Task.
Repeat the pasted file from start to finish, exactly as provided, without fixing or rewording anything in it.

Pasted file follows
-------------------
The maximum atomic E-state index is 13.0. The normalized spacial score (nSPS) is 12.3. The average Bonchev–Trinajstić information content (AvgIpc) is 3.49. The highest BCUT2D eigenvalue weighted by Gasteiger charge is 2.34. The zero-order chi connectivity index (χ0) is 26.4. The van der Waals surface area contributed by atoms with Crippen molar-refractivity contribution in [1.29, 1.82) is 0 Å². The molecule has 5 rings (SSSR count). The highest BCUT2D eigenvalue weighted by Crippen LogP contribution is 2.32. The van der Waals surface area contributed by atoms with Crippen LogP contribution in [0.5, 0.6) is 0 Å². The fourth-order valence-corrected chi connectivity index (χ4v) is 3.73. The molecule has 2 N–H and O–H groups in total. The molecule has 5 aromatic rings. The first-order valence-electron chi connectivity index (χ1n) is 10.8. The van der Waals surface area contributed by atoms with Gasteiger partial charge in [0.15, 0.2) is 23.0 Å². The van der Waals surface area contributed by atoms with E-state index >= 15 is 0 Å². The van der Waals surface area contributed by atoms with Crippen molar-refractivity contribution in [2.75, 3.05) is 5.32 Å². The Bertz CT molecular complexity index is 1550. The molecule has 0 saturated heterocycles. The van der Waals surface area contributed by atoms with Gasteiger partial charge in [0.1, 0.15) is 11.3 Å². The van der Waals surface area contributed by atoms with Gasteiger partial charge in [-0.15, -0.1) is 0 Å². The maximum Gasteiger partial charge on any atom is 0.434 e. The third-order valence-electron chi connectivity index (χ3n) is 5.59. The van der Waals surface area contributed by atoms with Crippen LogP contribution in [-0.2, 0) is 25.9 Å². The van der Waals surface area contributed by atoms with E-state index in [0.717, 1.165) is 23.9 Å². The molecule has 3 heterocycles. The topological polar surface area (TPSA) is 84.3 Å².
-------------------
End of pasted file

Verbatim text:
The maximum atomic E-state index is 13.0. The normalized spacial score (nSPS) is 12.3. The average Bonchev–Trinajstić information content (AvgIpc) is 3.49. The highest BCUT2D eigenvalue weighted by Gasteiger charge is 2.34. The zero-order chi connectivity index (χ0) is 26.4. The van der Waals surface area contributed by atoms with Crippen molar-refractivity contribution in [1.29, 1.82) is 0 Å². The molecule has 5 rings (SSSR count). The highest BCUT2D eigenvalue weighted by Crippen LogP contribution is 2.32. The van der Waals surface area contributed by atoms with Crippen LogP contribution in [0.5, 0.6) is 0 Å². The fourth-order valence-corrected chi connectivity index (χ4v) is 3.73. The molecule has 2 N–H and O–H groups in total. The molecule has 5 aromatic rings. The first-order valence-electron chi connectivity index (χ1n) is 10.8. The van der Waals surface area contributed by atoms with Gasteiger partial charge in [0.15, 0.2) is 23.0 Å². The van der Waals surface area contributed by atoms with E-state index >= 15 is 0 Å². The van der Waals surface area contributed by atoms with Crippen molar-refractivity contribution in [2.75, 3.05) is 5.32 Å². The Bertz CT molecular complexity index is 1550. The molecule has 0 saturated heterocycles. The van der Waals surface area contributed by atoms with Gasteiger partial charge in [0.1, 0.15) is 11.3 Å². The van der Waals surface area contributed by atoms with Gasteiger partial charge in [-0.15, -0.1) is 0 Å². The maximum Gasteiger partial charge on any atom is 0.434 e. The third-order valence-electron chi connectivity index (χ3n) is 5.59. The van der Waals surface area contributed by atoms with Crippen LogP contribution in [-0.2, 0) is 25.9 Å². The van der Waals surface area contributed by atoms with E-state index in [0.717, 1.165) is 23.9 Å². The molecule has 3 heterocycles. The topological polar surface area (TPSA) is 84.3 Å².